Group seeks review of nation’s legal aid system
Absence of judge stalls trial of Atewe, Akpobolokemi
A human rights group, Rule of Law and Empowerment Initiative, has called for the provision of electronic recording facilities in courts to ensure effective record-taking by judges and magistrates nationwide.
The group, in its judicial integrity project, expressed worries that the continuous writing in long hands by judges and magistrates has contributed greatly to the delay in justice dispensation.
Speaking yesterday at a forum to submit report of its findings in the country’s judicial sector, the group through its Programme Manager, Barbara Maigari, said proper equipment of courts, as well as conducive working environment, would go a long way in addressing some of the issues affecting quick and efficient dispensation of justice in the country.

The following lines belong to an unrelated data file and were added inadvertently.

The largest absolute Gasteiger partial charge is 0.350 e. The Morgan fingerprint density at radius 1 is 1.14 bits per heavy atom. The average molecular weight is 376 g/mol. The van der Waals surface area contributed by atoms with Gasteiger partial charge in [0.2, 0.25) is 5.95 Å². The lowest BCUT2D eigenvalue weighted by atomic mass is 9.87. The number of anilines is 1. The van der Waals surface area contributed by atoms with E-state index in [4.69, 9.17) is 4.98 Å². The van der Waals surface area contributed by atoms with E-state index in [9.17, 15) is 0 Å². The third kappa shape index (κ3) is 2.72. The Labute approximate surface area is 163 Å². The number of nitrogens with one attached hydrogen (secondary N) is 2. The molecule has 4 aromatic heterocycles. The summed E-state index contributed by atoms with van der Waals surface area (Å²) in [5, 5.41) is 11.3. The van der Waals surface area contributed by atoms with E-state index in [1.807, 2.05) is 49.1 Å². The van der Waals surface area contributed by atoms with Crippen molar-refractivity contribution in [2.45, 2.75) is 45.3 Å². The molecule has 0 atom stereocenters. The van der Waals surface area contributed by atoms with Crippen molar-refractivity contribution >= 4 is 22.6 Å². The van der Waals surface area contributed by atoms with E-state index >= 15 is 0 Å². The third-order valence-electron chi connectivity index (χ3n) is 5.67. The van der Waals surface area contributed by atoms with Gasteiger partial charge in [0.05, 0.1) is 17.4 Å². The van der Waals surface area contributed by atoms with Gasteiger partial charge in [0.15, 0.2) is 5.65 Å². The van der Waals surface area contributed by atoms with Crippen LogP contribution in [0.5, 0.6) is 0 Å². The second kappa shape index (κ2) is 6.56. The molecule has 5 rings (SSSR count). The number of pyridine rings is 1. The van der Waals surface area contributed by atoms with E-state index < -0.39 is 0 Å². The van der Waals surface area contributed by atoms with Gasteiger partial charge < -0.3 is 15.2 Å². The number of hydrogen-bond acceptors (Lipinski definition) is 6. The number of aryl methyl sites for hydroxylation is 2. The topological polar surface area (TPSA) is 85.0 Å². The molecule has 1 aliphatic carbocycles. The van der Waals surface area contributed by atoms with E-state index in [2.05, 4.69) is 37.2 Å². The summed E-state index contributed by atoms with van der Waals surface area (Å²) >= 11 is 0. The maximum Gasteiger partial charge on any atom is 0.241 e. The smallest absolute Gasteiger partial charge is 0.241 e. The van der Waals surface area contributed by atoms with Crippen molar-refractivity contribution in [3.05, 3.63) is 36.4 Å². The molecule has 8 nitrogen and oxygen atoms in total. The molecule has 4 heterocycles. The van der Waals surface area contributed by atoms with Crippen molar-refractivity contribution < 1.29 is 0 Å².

Maigari noted that although some courts were equipped with microphones and electronic recording facilities, it was still below 13 per cent at the magistrate’s courts and between 36 and 42 per cent in high courts.
“This therefore indicates that most judges and magistrates are still recording their proceedings manually,” he said.
The group, therefore, recommended an immediate review of legal aid system in the country with a view to ascertaining how well it has realised its mandate.
It noted that the legal aid services, which are constitutionally guaranteed for court users, were not adequate in the country.
According to Maigari, the project embarked upon by the group, aimed at increasing civil society’s access to government information as a tool to fight judicial corruption, enhances access to justice and expands the opportunity for citizens to have engagement with government.
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